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Friday, January 15, 2016

EBOLA AND DENGUE

Well, the Ebola epidemic, which killed 11,315, is now over, according to the World Health Organization.  Scientifically known as Ebola hemorrhagic fever, the ailment this time showed a risk of death at around 50%, usually from low blood pressure six to sixteen days after the appearance of symptoms.

First identified 40 years ago along the Ebola River in South Sudan, there  have been 24 outbreaks.  Yesterday, Vladimir Putin claimed Russia had developed a vaccine for the Ebola virus.  However, a range of vaccines has been developed, and none has been approved for human use.

If you are from Hawaii, you are aware of the media suggesting that we have a dengue epidemic here. Now up to 213 cases, areas are still being closed off.  However, as I reported last month:

Sure, people are concerned here, but there are only little more than 100 dengue fever cases on the Big Island, compared to 50 million to 100 million worldwide every year.  Legislators are getting hysterical, but I guess that gets votes.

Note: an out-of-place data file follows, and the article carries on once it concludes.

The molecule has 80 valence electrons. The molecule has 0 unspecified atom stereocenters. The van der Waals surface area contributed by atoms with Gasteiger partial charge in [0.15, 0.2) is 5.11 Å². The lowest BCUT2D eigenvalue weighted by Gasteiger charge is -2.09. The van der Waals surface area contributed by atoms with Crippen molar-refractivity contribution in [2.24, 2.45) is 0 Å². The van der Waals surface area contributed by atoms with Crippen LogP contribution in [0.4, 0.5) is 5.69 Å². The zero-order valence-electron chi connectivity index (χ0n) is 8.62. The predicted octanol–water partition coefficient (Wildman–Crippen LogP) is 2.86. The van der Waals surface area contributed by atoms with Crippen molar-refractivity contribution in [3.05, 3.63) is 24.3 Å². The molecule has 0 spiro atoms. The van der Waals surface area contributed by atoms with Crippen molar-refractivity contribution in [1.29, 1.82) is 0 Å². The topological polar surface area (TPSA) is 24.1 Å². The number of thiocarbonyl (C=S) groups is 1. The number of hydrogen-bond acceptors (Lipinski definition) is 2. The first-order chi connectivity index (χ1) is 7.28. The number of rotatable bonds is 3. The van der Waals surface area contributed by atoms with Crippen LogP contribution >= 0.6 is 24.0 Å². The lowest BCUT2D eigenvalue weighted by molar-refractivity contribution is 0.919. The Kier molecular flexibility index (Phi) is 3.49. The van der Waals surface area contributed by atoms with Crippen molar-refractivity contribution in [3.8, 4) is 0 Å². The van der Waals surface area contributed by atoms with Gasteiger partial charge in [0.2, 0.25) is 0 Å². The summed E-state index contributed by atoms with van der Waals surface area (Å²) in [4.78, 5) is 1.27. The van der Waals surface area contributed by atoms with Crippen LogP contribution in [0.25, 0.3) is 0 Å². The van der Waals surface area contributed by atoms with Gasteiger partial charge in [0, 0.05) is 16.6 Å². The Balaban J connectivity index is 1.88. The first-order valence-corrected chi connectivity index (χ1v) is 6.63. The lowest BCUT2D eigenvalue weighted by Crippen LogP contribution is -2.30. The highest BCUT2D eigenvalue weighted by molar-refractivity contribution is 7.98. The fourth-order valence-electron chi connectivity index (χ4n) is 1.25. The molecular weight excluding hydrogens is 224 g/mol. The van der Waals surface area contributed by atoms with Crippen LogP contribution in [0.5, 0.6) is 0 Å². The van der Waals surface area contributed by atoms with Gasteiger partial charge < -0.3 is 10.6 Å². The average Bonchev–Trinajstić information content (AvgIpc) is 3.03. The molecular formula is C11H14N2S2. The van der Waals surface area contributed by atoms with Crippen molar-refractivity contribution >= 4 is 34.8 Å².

Well, the World Health Organization now estimates that there are 390,000,000 cases of dengue every year.  While the latest Ebola had a death count of around 5600/year, dengue actually kills 10,000/year.  The good news, though, is that there is, thus, only one chance in 39,000 of dying if you contract dengue.  

Well, anyway, I have further good news.  Mexico just approved the first dengue vaccine, Dengvaxia, to be sold by Sanofi Pasteur.

To conclude, dengue is caused by a mosquito, which is responsible for a lot more deaths than sharks or humans:


I was surprised to note that there are 50,000 deaths/year from snake bites.  Forty-six thousand per year are killed just in India.  Another reason not to go there.  Anyway, have a safe weekend.

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